Could a Blind Man Become a Yoga Teacher?

Paul Jerard
 


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Recently, I ran into a case in which a Hatha Yoga teacher, who had been teaching for years, was being refused from a Hatha Yoga teacher training course. Before anyone gets stirred up over this, and the Act on the Affairs of the Handicapped, in the United States, this story gets better.

His wife is also a Hatha Yoga teacher, and they teach Yoga classes as a team. Yet, he was still refused the opportunity for certification as a Hatha Yoga teacher. At this point, you might be thinking of the legality of refusing anyone an equal opportunity. I am not an attorney, but this sounds like a viable case to me.

Do you think that the Yoga organization, which refused this gentleman the right to participate in their Yoga teacher training course, consulted their attorney before making such a decision? Honestly, I doubt it, and the idea of a Yoga organization showing discriminatory judgment goes against the purpose of Yoga.

Yoga means union or unity. Where is the “unity" in discrimination? Discrimination originates from a closed mind. Discrimination works closely with intolerance and can lead to unjustified acceptance of blatant lies, or worse.

It is the morality of this issue that should concern us all. It is hard to imagine being blind every day, with so many things that most of us take for granted.

If you want to take a short tour of what it feels like to be blind, close your eyes, and within minutes your other senses will improve. Did you ever notice your hearing improves, when you try to meditate? Try to move around without opening your eyes, but use caution.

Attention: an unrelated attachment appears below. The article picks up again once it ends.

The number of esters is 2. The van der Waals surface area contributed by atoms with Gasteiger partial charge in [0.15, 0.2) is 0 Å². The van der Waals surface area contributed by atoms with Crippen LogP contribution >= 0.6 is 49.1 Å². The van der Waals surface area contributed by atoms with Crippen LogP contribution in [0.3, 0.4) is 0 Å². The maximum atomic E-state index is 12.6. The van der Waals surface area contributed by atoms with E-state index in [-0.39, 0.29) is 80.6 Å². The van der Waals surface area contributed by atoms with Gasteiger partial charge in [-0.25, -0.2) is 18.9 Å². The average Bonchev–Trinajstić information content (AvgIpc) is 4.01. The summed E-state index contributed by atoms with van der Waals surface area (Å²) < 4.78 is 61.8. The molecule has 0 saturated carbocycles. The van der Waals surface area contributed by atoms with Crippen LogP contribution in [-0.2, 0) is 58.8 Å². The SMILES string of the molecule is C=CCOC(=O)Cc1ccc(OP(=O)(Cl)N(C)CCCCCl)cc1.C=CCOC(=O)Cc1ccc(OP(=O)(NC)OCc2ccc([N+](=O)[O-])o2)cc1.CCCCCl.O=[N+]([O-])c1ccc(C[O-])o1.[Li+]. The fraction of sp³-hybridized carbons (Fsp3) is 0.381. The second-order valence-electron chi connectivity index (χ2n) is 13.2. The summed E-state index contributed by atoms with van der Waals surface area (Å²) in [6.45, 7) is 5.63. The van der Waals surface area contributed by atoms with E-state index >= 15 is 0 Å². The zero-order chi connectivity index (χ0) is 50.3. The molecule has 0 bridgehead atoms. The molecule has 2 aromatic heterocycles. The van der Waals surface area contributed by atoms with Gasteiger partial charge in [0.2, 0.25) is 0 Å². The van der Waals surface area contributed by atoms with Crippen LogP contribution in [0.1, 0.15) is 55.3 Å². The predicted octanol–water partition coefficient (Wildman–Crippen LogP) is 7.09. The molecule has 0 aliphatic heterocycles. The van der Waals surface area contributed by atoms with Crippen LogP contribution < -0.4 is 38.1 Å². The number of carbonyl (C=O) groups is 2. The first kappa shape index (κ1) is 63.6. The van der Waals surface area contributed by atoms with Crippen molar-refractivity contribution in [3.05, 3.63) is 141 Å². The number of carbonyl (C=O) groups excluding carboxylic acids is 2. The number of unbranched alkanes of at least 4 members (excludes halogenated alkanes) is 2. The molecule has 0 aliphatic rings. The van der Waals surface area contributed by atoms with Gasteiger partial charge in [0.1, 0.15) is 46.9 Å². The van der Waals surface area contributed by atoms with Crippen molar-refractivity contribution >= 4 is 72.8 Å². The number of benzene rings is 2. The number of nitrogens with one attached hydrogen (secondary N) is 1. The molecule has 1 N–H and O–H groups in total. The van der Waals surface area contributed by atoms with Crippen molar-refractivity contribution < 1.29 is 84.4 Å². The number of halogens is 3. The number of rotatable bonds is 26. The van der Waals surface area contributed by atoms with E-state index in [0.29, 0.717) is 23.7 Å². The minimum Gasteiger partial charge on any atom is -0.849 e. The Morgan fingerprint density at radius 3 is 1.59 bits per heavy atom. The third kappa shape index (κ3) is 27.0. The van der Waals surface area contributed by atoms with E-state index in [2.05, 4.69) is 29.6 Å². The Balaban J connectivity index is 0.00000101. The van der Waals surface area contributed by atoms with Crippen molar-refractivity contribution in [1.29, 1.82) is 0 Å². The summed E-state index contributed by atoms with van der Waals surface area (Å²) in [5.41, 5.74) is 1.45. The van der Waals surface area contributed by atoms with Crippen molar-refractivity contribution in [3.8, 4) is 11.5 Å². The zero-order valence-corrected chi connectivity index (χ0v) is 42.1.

When you shut off one of your senses, the rest of your senses will become sharper, as a result of your “handicap. " A blind Yoga teacher will most likely have better cueing skills than most of us. With another Yoga teacher in the room, to assist, a student would get “the best of both worlds. "

This is why we have laws that protect all of us from discrimination. Sometimes, we think that common sense should rule our society, but as you know, it does not always work that way. Everyone should make an honest effort to understand others.

We do not have to agree on every issue, but different viewpoints, that work together, make a healthier and creative world around us. If a blind man has a desire to become a certified Yoga teacher, who has the moral right to refuse him?

© Copyright 2006 – Paul Jerard / Aura Publications

Paul Jerard is a co-owner and the director of Yoga teacher training at: Aura Wellness Center, in Attleboro, MA. http://www.riyoga.com He has been a certified Master Yoga teacher since 1995. To receive a Free e-Book: “Yoga in Practice, " and a Free Yoga Newsletter, please visit: http://www.yoga-teacher-training.org/index.html

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